"Minimal work has been done to keep the green 'ticking over' and to protect it and we are hopeful we will at least be okay for next season," said the former EBF national senior singles champion.


"Our  chairman Nolan Catterwell, has done a fantastic job, organising theatre and other trips and quizzes to help boost our funds but one of our best fund-raisers - regular coffee mornings at the club - have had to be suspended."




Market Overton Bowls Club was due to celebrate its 75th anniversary this year with a series of events including  visits by Bowls England and a county match featuring the Leicestershire Women's Bowling Association to which the club is affiliated.


Secretary and treasurer Annette Oliver is devastated.


"We had so many plans for this season but now they have all had to be shelved and we have had to close the green, we just can't afford to keep it open," she said, revealing that the club were also due to host the Stamford and District Bowls League Charity Day, the highlight of her year as its 2020 President.


" I feel so sorry for those of us in the senior age group, declared 'at risk' under the government guidelines and needing to stay at home. It amounts to more than 90 per-cent of memberships of some outdoor bowls clubs.


"We need stimulation, the social side of bowls, companionship. People are talking a lot about mental health these days. I worry that the current situation could damage people."




Janet Horwood, chairman of Oakham Bowling Club says the club was able to supplement its subscriptions and green fee income by opening its bar after matches and hiring out its clubhouse for keep fit, Pilates, yoga and bridge sessions. But the local council has stopped that as it breaks the latest regulations about gatherings and social distancing.




"Our membership numbers are down on last year but as a club we are relatively stable financially. I dread to think, however, what will happen in the future. I fear some smaller clubs won't survive."




"We hope to get something out of the season," says Len Marshall, chairman of Stamford Town Bowls Club, optimistically.


" Our main fund-raiser is our annual gala ( in August) and we are holding back a decision on that."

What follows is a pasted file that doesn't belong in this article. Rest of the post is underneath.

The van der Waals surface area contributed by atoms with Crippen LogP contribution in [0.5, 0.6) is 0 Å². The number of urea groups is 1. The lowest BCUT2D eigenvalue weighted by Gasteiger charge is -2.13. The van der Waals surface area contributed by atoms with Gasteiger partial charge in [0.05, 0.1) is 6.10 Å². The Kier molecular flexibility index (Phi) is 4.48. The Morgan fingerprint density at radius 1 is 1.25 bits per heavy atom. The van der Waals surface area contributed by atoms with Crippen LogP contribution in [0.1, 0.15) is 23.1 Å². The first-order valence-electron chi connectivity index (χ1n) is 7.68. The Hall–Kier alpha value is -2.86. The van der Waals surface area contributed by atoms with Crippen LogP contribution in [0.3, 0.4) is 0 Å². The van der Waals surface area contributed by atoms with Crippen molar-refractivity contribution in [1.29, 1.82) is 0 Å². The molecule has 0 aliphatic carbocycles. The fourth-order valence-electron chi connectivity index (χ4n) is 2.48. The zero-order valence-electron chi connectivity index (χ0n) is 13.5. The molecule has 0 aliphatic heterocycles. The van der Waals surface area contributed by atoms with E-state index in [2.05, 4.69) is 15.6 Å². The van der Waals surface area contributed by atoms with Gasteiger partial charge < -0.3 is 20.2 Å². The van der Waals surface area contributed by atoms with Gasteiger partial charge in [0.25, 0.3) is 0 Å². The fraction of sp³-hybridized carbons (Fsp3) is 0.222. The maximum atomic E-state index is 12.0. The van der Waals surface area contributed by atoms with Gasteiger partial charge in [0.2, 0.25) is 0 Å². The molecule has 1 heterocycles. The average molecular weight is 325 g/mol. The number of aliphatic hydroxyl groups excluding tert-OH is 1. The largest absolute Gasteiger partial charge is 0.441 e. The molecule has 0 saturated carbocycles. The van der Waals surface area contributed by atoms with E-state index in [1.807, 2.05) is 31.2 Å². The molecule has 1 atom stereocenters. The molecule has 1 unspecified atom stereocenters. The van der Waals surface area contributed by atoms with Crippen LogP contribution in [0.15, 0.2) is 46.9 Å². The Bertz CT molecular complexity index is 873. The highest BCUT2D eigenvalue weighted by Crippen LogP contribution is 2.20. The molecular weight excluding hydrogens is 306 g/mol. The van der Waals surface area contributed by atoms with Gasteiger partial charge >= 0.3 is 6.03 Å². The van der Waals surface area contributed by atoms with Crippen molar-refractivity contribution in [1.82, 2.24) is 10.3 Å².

In the meantime, he says, the club is closed for play but once the government's stay at home restrictions are relaxed, it is inviting those who have paid their subscriptions to have a roll-up, as long as they maintain social distancing.


Led by former Stamford League president Kevin Vinter, the club has also set up a private group on Facebook to which only fellow members are invited to communicate. 


"We have been going almost two weeks and have a weekly roll call in which we post photos of ourgardens and pets as well as jokes and puzzles," he says. "We have 18 members in the group and for those who don't have the internetclub members are telephoning the regularly.


" These are strange times but hopefully we will all come through it safely."







Having raised nearly £10,000 to install a replacement clubhouse cabin, which was delivered in February, Ketton Bowls Club members are, like every local outdoor bowler, frustrated by the restrictions imposed by the coronavirus outbreak and the impact it is having on their lives.


The club was also due to host at least two money-spinning galas as well as the Northants Bowling Federation county finals in July which would have also helped to generate funds for a new drainage project and to,support the Ketton Sports and Community Centre, which has also had to close.


However, the club is currently investigating various fund-raising initiatives to replace quizzes, dances, charity events, coffee mornings and the village's three car-boots, from which it received a share of the profits.